Our week before the mast (although we rarely sail) in these magic forests, which are home to up to 3000 grizzlies, becomes a rhythm of shore excursions, good meals and yarns on board, and prowling the inlets in an outboard-silenced Zodiac.

In Poison Cove we meet a patrol boat crewed by two First Nation rangers, known as Guardian Watchmen. They are checking for poachers or boats in trouble. The morning's cloud cover has lifted and the forest and sky are mirrored brilliantly in the cove. "Great that the rain has gone," calls one ranger, adding with a grin, "Mike here did a rain dance in reverse".

The yacht carries kayaks that we use as often as possible. In Bottleneck Inlet, a slender box-canyon that we enter via a keyhole gap, we find feather-breath mists, a seal scoping its head above the windless waters and 1000m-high forest walls with a skyfall cataract tumbling from them. A perfect place for kayaking. I paddle away, stopping every 100m or so, awed, trying again and again to take it all in.

We pass the ruined shambles of Butedale salmon cannery, its collapsing buildings and dorms looking like a backwoods version of the Bates Motel from Psycho.

A single light bulb burns, suggesting the presence of a caretaker. You'd pray to not come ashore here on a dark night and find his name was Norman.

Finlayson Channel is as silent as snow but we round a bend in it to find a roaring waterfall and, nearby, three humpbacks going ape, so to speak, with joyful breaches. One slap-happy leviathan does huge, aquatic wheel- stands so close to the yacht we are sprayed on deck.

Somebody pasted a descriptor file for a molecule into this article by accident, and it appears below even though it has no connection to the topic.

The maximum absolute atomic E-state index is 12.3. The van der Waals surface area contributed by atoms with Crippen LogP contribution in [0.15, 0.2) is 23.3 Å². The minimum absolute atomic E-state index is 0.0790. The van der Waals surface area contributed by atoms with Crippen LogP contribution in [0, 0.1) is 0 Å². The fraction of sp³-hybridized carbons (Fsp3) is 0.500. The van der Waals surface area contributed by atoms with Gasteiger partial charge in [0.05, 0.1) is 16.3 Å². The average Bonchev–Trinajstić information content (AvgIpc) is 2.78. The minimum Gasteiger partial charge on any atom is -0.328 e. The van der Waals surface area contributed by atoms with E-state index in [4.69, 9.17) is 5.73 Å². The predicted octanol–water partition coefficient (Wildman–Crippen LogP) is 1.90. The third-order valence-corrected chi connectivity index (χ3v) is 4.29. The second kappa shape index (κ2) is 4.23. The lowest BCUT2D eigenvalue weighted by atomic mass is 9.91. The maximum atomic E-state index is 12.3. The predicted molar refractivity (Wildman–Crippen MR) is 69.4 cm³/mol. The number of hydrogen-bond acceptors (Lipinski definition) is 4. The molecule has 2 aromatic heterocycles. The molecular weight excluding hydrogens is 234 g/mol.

To go ashore we dress for the occasion, that is, for all weathers. Gumboots are mandatory for the wet landings and soggy trails. When fully garbed in rainproof everything, plus sweater, beanie, gloves and more, I need to step backwards out my cabin in order to simply turn around, so tiny is its floor-space. Fortunately, I'm sharing with myself.

On one special excursion we wait all day with a Gitga'at guide on a creek-side "bear stand" platform on wild Gribbell Island.

We're hoping to see the fabled Kermode or "spirit bear", a rare, honey-blond creature found only here. It is not an albino grizzly but a black bear - Ursus americanus - with a recessive gene causing its pale fur.

We wait and wait - and there! It's a sudden, brief glimpse of a blond giant nosing out on to a log above the creek. Seeing no fish or much else of interest, the golden bear slowly retreats into the forest. John was blessed with a much longer sighting of spirit bear the previous year and describes it as, "like Christmas morning - my whole summer had been building up to that".

Orcas and epiphytes, Steller sea lions and million-Christmas-tree mountainsides. Bow-riding porpoises and a living reef of spawning salmon.

The forest's Great Bear dreaming rolls on like a vision. As Canadian anthropologist and author Wade Davis writes of the place: "Our hands will determine the fate of these forests. If we do nothing they will be lost within our lifetimes and we will be left to explain our inaction."

FACT FILE

From Vancouver, connect on Pacific Coastal Airlines to Bella Bella. pacific-coastal.com.

Bluewater Adventures' seven-night Great Bear Rainforest yacht trips depart from August to October and cost from $CAD4850 ($4762). bluewateradventures.ca.

For more information on visiting Canada, go to canada.travel.

John Borthwick was a guest of Bluewater Adventures and the Canadian Tourism Commission.

The West Australian